Tuesday, July 1, 2008

A Little Taste Of History (21)

Topic: New York City's Institutions Pre: 1915 #1

The General Theological Seminary

Some time about the year 1750 Captain Clarke, a veteran of the provincial army, who had seen considerable service in the French war, built a country house, two or three miles north of the city, to which he gave the name of Chelsea. He gave it this name because he said it was to be the retreat of an old soldier in the evening of his days.

It has been thought that the name of Greenwich was given to the neighboring estate by Admiral Warren for a corresponding sentimental reason, but Mr. Janvier, in that very entertaining book, "In Old New York," shows that the name of Greenwich was in use long before the admiral's advent. Captain Clarke, unfortunately, was not destined long to enjoy the house he had built. During his last illness, the house caught fire and the captain came very near being burned with it, but he was carried out by neighbors and shortly after died in an adjacent farmhouse. Mrs. Clarke rebuilt the house on the crest of a hill that sloped down to the river about three hundred feet distant.

The estate descended to her daughter, the wife of Bishop Moore, and in 1813 it was conveyed to their son, Clement C. Moore, by whom the old house was considerably enlarged. The house was taken down when the bulkhead along the river front was constructed by the city. Mr. Moore gave the whole of the block bounded by Twentieth and Twenty-first streets and Ninth and Tenth avenues to the General Theological Seminary of the Episcopal Church, and it became known as Chelsea Square. The building here shown was built about 1835 and is constructed of a gray stone. The modern buildings, however, are of brick and stone, of a Gothic style and, with the old trees remaining and the stretches of green lawn, produce, especially in summer time, a suggestion of English seclusion and repose quite at variance with the bustle and the crudeness of that part of the city.

The Cooper Union

It occupies the triangular space formed by the junction of the Bowery, Third and Fourth avenues and 7th street, one square east of Broadway. It is a plain but massive and imposing edifice of brownstone, six stories high, with a large basement below the level of the streets. It was erected by Peter Cooper in 1857, at a cost of $630,000, and was endowed by him with $150,000, for the support of the free reading room and library. The street floor is let out in stores, and the floor above is occupied with offices of various kinds. These floors and the great hall in the basement yield a handsome revenue, which is devoted to paying a part of the expenses of the institution. The remainder of the building is devoted to a free library and reading room, and halls for lectures and for study. The institution was designed by Mr. Cooper for the free instruction of the working classes in science, art, English literature, the foreign languages, and telegraphy. Of late years there has been added to it a school of design for women. The course of instruction is very thorough, the ablest teachers being employed, and the standard of scholarship is high.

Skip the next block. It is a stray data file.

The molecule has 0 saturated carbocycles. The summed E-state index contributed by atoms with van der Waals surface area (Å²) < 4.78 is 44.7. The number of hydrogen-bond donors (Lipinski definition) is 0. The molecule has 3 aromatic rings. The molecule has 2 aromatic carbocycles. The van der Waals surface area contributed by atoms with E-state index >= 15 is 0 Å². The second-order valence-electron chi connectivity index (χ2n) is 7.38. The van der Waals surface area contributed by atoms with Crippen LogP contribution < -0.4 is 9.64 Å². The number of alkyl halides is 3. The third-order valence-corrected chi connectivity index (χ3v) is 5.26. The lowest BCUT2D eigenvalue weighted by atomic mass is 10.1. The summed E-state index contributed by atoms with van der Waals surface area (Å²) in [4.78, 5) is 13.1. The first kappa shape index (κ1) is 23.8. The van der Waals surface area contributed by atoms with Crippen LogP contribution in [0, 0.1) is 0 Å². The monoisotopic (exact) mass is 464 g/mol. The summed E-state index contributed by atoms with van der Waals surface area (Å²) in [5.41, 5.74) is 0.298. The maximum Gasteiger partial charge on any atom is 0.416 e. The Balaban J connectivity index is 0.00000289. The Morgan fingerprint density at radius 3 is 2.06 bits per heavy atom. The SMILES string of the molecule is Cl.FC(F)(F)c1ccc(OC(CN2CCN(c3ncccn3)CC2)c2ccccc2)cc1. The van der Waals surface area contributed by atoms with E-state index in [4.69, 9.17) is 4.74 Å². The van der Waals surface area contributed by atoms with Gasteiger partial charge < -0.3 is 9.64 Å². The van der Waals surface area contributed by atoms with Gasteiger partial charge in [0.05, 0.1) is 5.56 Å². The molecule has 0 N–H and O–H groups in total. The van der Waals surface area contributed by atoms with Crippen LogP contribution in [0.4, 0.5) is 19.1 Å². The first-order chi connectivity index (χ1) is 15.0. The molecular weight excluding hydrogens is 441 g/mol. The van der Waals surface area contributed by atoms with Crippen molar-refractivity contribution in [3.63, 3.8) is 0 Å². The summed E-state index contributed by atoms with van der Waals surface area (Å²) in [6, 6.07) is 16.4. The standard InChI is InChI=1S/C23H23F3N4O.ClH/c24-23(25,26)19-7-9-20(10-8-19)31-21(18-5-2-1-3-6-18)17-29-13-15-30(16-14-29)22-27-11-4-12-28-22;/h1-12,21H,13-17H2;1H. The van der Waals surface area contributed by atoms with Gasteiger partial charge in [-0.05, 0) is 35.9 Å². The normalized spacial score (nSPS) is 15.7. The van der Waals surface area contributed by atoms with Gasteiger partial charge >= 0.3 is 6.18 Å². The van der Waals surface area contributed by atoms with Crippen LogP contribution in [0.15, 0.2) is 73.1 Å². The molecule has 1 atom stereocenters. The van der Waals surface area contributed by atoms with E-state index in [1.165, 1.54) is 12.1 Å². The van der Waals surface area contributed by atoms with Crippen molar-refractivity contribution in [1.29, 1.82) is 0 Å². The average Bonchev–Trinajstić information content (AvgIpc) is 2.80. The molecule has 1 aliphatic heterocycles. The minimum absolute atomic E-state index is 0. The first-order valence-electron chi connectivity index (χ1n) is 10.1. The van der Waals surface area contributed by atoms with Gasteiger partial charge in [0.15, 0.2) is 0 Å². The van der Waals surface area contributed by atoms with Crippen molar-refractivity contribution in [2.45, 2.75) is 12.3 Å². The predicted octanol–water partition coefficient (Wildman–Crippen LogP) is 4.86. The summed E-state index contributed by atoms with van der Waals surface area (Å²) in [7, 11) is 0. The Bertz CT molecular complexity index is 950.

The Bible House

It stands immediately facing the Cooper Union, and occupies the entire block bounded by Third and Fourth avenues and 8th and 9th streets. It is a massive structure of red brick, covers an area of three-quarters of an acre, and is six stories in height. It was erected in 1852 and 1853, at a cost of $303,000, but is today worth more than twice that sum. It is the property of the American Bible Society, and besides the portion occupied by that organization, contains fifty stores and offices, which return a rental of more than $40,000. Many of the stores on the ground floor are occupied by dealers in religious books, and the offices are mainly taken up by benevolent and charitable societies. The greater portion of the building is occupied by the offices, the printing establishment, and the bindery of the American Bible Society. Over six hundred persons are employed in these establishments, and six thousand Bibles are printed, and three hundred and fifty Bibles are bound and finished, and sent to the warerooms every day.

Contact: miriammedina@thehistorybox.com

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